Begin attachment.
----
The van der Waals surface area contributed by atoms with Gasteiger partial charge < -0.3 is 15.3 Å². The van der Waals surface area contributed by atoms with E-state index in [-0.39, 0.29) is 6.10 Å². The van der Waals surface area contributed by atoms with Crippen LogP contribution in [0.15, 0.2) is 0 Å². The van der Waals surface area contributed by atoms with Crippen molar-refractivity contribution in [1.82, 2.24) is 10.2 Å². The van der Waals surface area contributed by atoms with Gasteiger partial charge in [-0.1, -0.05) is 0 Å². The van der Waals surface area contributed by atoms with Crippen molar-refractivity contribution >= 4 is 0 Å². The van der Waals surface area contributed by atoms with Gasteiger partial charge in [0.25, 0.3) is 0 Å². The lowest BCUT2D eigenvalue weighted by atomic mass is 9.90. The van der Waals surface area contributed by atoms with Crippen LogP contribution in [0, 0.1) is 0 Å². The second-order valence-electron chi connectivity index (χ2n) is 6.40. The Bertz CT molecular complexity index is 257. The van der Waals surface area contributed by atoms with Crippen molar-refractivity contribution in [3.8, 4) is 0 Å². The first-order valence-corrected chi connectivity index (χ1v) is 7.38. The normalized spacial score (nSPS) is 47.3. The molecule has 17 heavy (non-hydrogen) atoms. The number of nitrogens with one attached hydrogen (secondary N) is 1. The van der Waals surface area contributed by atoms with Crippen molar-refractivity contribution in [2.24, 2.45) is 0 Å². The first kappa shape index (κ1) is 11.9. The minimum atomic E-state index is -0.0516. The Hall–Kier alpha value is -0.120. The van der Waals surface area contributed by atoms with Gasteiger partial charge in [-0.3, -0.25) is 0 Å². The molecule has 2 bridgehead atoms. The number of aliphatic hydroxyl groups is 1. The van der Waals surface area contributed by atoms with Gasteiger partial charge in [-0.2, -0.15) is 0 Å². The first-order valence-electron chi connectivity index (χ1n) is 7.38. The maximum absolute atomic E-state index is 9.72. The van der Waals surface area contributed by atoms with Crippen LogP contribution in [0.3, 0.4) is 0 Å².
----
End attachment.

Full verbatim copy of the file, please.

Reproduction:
The van der Waals surface area contributed by atoms with Gasteiger partial charge < -0.3 is 15.3 Å². The van der Waals surface area contributed by atoms with E-state index in [-0.39, 0.29) is 6.10 Å². The van der Waals surface area contributed by atoms with Crippen LogP contribution in [0.15, 0.2) is 0 Å². The van der Waals surface area contributed by atoms with Crippen molar-refractivity contribution in [1.82, 2.24) is 10.2 Å². The van der Waals surface area contributed by atoms with Gasteiger partial charge in [-0.1, -0.05) is 0 Å². The van der Waals surface area contributed by atoms with Crippen molar-refractivity contribution >= 4 is 0 Å². The van der Waals surface area contributed by atoms with Gasteiger partial charge in [0.25, 0.3) is 0 Å². The lowest BCUT2D eigenvalue weighted by atomic mass is 9.90. The van der Waals surface area contributed by atoms with Crippen LogP contribution in [0, 0.1) is 0 Å². The second-order valence-electron chi connectivity index (χ2n) is 6.40. The Bertz CT molecular complexity index is 257. The van der Waals surface area contributed by atoms with Crippen molar-refractivity contribution in [3.8, 4) is 0 Å². The first-order valence-corrected chi connectivity index (χ1v) is 7.38. The normalized spacial score (nSPS) is 47.3. The molecule has 17 heavy (non-hydrogen) atoms. The number of nitrogens with one attached hydrogen (secondary N) is 1. The van der Waals surface area contributed by atoms with Crippen molar-refractivity contribution in [2.24, 2.45) is 0 Å². The first kappa shape index (κ1) is 11.9. The minimum atomic E-state index is -0.0516. The Hall–Kier alpha value is -0.120. The van der Waals surface area contributed by atoms with Gasteiger partial charge in [-0.3, -0.25) is 0 Å². The molecule has 2 bridgehead atoms. The number of aliphatic hydroxyl groups is 1. The van der Waals surface area contributed by atoms with Gasteiger partial charge in [-0.2, -0.15) is 0 Å². The first-order valence-electron chi connectivity index (χ1n) is 7.38. The maximum absolute atomic E-state index is 9.72. The van der Waals surface area contributed by atoms with Crippen LogP contribution in [0.3, 0.4) is 0 Å².